Today we know that Scotland is a Presbyterian country. From what I heard they officially adopted Presbyterianism in 1560 as part of what is known as the Scottish Reformation.
However before Protestant ideas spread in Scotland was it a predominantly Catholic country? I ask this because I have heard of the Celtic Church and wonder if it continued to survive. Did this church survive or was it assimilated into the Catholic Church?
Furthermore, did the Scottish church have any special arrangements such as a special relationship with Rome, different doctrines, practices, or was Scotland before the 16th century a more or less standard Catholic country, both in lowlands and highlands?
Scotland was a Roman Catholic country. But it was subject to near constant warfare, particularly the lowlands which were constantly being overrun by the British and the Highlanders who sought control. So it's people had a stubborn independent streak which probably made the Reformation more likely. Note that during the 16th and 17th centuries there were attempts by the British to make the Church of Scotland Episcopalian in government but these failed. There is a Scottish Episcopal Church which is part of the Anglican Communion but it is not the state church, for the Church of Scotland is Presbyterian. So when the Queen goes to Scotland she is technically a Presbyterian during that time. I believe that it was the leadership of the Scottish Episcopal Church who were the ones who sought union with the Orthodox in the early 18th century. They sought to be received under the Patriarch of Jerusalem but then plans fell apart. Do not forget the Catholic Stuarts, James II, the Old Pretender and Bonnie Prince Charlie, who sought to take the English throne with the support of France and the Roman Catholic Church. I think that a lot of their support came from Scotland.
It was the a group of Anglican Bishops who refused to violate their oath to King James II, in who was overthrown by the Glorious Revolution of 1688. Since James was a Stuart, the royal dynasty of Scotland, which assumed the English throne after the death of Queen Elizabeth I, who never married and had no heir, under James i in 1603. The Stuarts were anti-Cavinist because of their experiences with the Scotch Presbyterian Church. James I's son, Charles I was overthrow and executed in 1649 by the Puritans, extreme Calvinistic Protestants who felt that the Reformation had not gone far enough in England and demanded that the Church of England be purified of what they considered Catholic practices and adopt pure Calvinism. After the death of he leader of the Puritans, Oliver Cromwell who had established a theocracy enforcing Calvinism on the English people, a segment of the army overthrew Oliver Cromwell's son Richard, and restored the Stuart monarchy in the person of Charles II, the son of the executed Charles I. Charles II died in 1685, becoming a Roman Catholic on his death bed. Since Charles ii had no heir, James II his brother assumed the throne. However James II was openly sympathetic to Catholicism and was overthrow in 1688. At this point, James II's daughter, the wife of the Stadtholder (Governor) William of Orange of Holland and devout Protestant was placed on the throne.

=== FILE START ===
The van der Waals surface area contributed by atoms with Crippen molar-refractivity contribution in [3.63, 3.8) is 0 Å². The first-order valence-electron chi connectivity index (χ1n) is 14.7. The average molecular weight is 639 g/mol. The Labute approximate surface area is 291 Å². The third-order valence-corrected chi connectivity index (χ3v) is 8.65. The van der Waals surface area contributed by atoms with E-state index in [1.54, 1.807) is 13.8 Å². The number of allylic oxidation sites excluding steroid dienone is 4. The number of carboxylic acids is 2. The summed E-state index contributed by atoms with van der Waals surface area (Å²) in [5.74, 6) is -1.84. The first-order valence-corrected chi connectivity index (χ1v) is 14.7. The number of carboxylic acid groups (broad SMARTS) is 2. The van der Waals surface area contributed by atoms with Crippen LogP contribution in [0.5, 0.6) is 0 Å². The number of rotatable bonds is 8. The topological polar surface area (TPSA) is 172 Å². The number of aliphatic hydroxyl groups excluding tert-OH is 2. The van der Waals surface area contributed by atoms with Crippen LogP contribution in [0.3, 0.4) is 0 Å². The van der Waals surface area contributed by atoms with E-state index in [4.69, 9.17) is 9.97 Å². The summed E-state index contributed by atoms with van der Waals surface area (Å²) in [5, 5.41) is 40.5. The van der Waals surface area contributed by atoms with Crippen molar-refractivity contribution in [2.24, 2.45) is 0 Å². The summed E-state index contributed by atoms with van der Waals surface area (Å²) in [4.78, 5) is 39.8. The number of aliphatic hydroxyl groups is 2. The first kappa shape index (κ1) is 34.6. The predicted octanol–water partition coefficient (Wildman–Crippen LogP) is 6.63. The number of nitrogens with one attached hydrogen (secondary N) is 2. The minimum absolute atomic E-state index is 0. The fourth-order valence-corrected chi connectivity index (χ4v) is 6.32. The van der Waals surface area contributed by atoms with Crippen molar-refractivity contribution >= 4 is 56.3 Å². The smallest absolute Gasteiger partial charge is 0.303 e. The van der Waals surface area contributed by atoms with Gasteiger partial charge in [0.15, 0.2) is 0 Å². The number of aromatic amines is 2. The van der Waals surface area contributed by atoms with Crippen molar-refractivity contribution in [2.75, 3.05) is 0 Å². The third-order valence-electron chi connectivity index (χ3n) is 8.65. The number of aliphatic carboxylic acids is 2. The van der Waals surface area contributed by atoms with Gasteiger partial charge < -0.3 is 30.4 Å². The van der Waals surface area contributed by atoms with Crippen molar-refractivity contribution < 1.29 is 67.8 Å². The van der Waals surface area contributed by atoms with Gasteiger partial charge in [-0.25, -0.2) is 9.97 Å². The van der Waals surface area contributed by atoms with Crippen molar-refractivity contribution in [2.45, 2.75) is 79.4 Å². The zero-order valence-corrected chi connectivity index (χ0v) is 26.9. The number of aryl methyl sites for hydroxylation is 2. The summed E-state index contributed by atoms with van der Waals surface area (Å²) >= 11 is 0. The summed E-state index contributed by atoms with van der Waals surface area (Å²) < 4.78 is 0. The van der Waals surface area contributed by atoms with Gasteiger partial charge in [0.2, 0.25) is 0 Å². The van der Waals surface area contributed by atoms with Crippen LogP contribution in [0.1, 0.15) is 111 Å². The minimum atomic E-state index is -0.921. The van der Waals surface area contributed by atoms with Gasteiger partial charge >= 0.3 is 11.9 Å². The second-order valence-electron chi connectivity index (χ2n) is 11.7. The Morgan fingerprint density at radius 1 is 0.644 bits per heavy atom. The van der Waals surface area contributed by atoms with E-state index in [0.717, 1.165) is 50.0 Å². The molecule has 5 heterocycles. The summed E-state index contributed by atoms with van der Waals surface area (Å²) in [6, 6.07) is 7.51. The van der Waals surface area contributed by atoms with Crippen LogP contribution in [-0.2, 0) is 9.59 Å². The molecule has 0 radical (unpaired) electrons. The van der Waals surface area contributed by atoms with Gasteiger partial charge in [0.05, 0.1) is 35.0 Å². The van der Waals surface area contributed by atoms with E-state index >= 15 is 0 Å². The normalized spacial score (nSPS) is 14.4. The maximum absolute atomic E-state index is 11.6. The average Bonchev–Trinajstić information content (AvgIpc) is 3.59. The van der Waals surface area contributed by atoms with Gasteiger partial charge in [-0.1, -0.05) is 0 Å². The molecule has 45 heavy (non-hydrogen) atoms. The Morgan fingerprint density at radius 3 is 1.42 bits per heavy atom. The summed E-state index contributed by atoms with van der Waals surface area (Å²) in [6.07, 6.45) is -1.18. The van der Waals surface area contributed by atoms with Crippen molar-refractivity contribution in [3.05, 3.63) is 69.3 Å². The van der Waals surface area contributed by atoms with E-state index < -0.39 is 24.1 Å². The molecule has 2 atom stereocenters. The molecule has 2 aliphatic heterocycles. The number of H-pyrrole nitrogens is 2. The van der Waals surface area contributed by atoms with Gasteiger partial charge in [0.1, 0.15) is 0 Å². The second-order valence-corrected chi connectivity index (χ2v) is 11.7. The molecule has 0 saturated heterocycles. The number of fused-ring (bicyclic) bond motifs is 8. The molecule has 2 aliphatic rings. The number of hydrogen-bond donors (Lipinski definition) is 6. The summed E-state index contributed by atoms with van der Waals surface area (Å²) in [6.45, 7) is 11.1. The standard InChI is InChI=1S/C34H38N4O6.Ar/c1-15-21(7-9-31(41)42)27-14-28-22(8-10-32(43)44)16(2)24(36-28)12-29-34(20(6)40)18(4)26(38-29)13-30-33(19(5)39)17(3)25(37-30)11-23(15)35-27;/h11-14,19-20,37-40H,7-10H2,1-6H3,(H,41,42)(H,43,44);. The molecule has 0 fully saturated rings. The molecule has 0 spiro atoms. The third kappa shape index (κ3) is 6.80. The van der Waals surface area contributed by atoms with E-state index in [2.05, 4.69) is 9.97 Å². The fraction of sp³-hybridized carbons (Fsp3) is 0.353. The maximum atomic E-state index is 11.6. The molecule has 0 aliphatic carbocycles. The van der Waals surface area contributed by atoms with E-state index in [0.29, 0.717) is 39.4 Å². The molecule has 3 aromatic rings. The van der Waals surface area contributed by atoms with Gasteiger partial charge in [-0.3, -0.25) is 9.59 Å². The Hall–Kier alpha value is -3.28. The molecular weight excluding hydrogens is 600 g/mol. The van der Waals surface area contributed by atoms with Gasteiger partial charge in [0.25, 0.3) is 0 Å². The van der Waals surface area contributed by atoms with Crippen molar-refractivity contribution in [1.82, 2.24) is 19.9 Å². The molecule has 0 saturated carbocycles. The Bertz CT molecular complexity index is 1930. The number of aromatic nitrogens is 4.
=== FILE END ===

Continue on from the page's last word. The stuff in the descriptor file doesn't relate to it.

Those English Bishops who refused to violate their oath to James II formed a schismatic church that had its strongest following among the Scottish Episcopalians. They were called Non-Jurors because thy refused to violate their oath to James II. The Non-Jurors were more Catholic oriented than other Anglicans and did seek union with Orthodoxy. However they sought union on their terms and were unwilling to embrace the Orthodox Faith without reservation and the negotiations ended in failure. Another reason for the failure was the protests of the British monarchy to the Tsar Peter II that the Non-Jurors were disloyal to the monarchy.
Fr. John W. Morris